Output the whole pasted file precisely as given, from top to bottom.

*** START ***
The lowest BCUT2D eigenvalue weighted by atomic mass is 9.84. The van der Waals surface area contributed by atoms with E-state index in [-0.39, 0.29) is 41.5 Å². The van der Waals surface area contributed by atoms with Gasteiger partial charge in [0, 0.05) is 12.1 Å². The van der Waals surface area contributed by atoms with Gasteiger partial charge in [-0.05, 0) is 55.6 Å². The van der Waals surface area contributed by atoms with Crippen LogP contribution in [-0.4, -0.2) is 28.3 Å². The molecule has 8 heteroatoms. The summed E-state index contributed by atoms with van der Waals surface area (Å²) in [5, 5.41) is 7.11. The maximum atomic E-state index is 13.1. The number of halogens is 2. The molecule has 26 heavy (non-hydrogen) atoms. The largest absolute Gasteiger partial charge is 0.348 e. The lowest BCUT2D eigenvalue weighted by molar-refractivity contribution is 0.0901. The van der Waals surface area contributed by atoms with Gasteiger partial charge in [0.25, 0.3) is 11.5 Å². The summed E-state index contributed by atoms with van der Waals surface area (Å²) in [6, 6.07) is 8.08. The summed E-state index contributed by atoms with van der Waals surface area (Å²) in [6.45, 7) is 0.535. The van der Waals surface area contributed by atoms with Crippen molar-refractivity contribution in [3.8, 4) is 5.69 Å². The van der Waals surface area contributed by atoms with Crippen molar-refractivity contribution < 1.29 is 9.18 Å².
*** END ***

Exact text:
The lowest BCUT2D eigenvalue weighted by atomic mass is 9.84. The van der Waals surface area contributed by atoms with E-state index in [-0.39, 0.29) is 41.5 Å². The van der Waals surface area contributed by atoms with Gasteiger partial charge in [0, 0.05) is 12.1 Å². The van der Waals surface area contributed by atoms with Gasteiger partial charge in [-0.05, 0) is 55.6 Å². The van der Waals surface area contributed by atoms with Crippen LogP contribution in [-0.4, -0.2) is 28.3 Å². The molecule has 8 heteroatoms. The summed E-state index contributed by atoms with van der Waals surface area (Å²) in [5, 5.41) is 7.11. The maximum atomic E-state index is 13.1. The number of halogens is 2. The molecule has 26 heavy (non-hydrogen) atoms. The largest absolute Gasteiger partial charge is 0.348 e. The lowest BCUT2D eigenvalue weighted by molar-refractivity contribution is 0.0901. The van der Waals surface area contributed by atoms with Gasteiger partial charge in [0.25, 0.3) is 11.5 Å². The summed E-state index contributed by atoms with van der Waals surface area (Å²) in [6, 6.07) is 8.08. The summed E-state index contributed by atoms with van der Waals surface area (Å²) in [6.45, 7) is 0.535. The van der Waals surface area contributed by atoms with Crippen molar-refractivity contribution in [3.8, 4) is 5.69 Å². The van der Waals surface area contributed by atoms with Crippen molar-refractivity contribution < 1.29 is 9.18 Å².